Losing our memory, our sense of self and identity sounds like a living nightmare.
And for many people suffering with Alzheimer's and other forms of dementia, it is.
But how can you tell if you or a loved one are experiencing the early stages of Alzheimers?
Forgetfulness is common, particularly as we get older. Who hasn't struggled to remember someone's name?
And walking into a room with no memory of what you walked in for is another all-too common experience. Although disorientating, and sometimes worrying, these lapses in memory aren't usually anything to worry about.
Professor Hana Burianova, a scientist and advisor for British supplement brand Healthspan, says: 'When the brain is pathologically ageing, the neurons - which transmit messages to other parts of the brain - are dying. This neuron death is what happens with Alzheimers'
'Our brains start ageing from our early 20s,' says Professor Hana Burianova, a neuroscientist at Bournemouth University and advisor for British supplement brand Healthspan.
'Once they stop developing, they begin to age, which means it's losing connections between different parts.
However, the brain is plastic and if we're active and social, if we exercise and eat a healthy diet we can make new connections right up until old age.
'But when the brain is pathologically ageing, the neurons - which transmit messages to other parts of the brain - are dying. This neuron death is what happens with Alzheimers.'
So what are the memory and behaviour changes that are cause for concern? Professor Burianova reveals the tell-tale signs you should never ignore.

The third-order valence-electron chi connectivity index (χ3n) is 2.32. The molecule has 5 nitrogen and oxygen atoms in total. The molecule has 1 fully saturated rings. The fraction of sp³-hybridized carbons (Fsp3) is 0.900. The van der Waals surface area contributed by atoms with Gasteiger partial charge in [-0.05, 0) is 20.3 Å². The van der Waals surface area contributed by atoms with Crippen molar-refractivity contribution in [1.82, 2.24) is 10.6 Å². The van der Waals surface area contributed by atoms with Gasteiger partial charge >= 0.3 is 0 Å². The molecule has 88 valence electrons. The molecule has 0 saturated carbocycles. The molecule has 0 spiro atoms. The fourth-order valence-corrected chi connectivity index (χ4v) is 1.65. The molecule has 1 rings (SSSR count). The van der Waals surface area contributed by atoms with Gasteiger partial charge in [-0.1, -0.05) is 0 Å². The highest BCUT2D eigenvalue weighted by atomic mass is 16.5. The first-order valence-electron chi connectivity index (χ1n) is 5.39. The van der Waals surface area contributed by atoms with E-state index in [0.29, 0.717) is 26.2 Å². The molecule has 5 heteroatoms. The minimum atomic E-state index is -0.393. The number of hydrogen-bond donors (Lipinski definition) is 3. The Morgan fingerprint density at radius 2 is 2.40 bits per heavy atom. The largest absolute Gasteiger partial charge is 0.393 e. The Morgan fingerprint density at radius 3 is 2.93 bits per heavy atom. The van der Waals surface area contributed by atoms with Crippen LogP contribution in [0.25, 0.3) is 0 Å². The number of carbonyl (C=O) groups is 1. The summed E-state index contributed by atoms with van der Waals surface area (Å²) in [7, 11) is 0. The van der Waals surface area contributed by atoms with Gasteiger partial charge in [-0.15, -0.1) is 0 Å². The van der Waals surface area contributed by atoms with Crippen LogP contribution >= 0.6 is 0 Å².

What is dementia?
A global concern
Dementia is an umbrella term used to describe a range of progressive neurological disorders (those affecting the brain) which impact memory, thinking and behaviour.
There are many types of dementia, of which Alzheimer’s disease is the most common.
Some people may have a combination of different types of dementia.
Regardless of which type is diagnosed, each person will experience dementia in their own unique way.
Dementia is a global concern but it is most often seen in wealthier countries, where people are likely to live into very old age.
How many people are affected?
The Alzheimer's Society reports there are more than 900,000 people living with dementia in the UK today. This is projected to rise to 1.6 million by 2040.
Alzheimer's disease is the most common type of dementia, affecting between 50 and 75 per cent of those diagnosed.
In the US, it's estimated there are 5.5 million Alzheimer's sufferers. A similar percentage rise is expected in the coming years.
As a person’s age increases, so does the risk of them developing dementia.
Rates of diagnosis are improving but many people with dementia are thought to still be undiagnosed.
Is there a cure?
Currently there is no cure for dementia.
But new drugs can slow down its progression and the earlier it is spotted, the more effective treatments can be.
Source: Alzheimer’s Society
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One of the hallmarks of early Alzheimer's is loss of memory. But how can you tell if an older loved one is being scatty or there's something more concerning at work?
'We know from research that older adults, aged 65-plus, will lose some detail in autobiographical memory, but their memory for facts and words is better than younger people,' says Professor Burianova.
And often much of the typical 'forgetfulness' of otherwise healthy older people might be because they're not paying attention in the first place.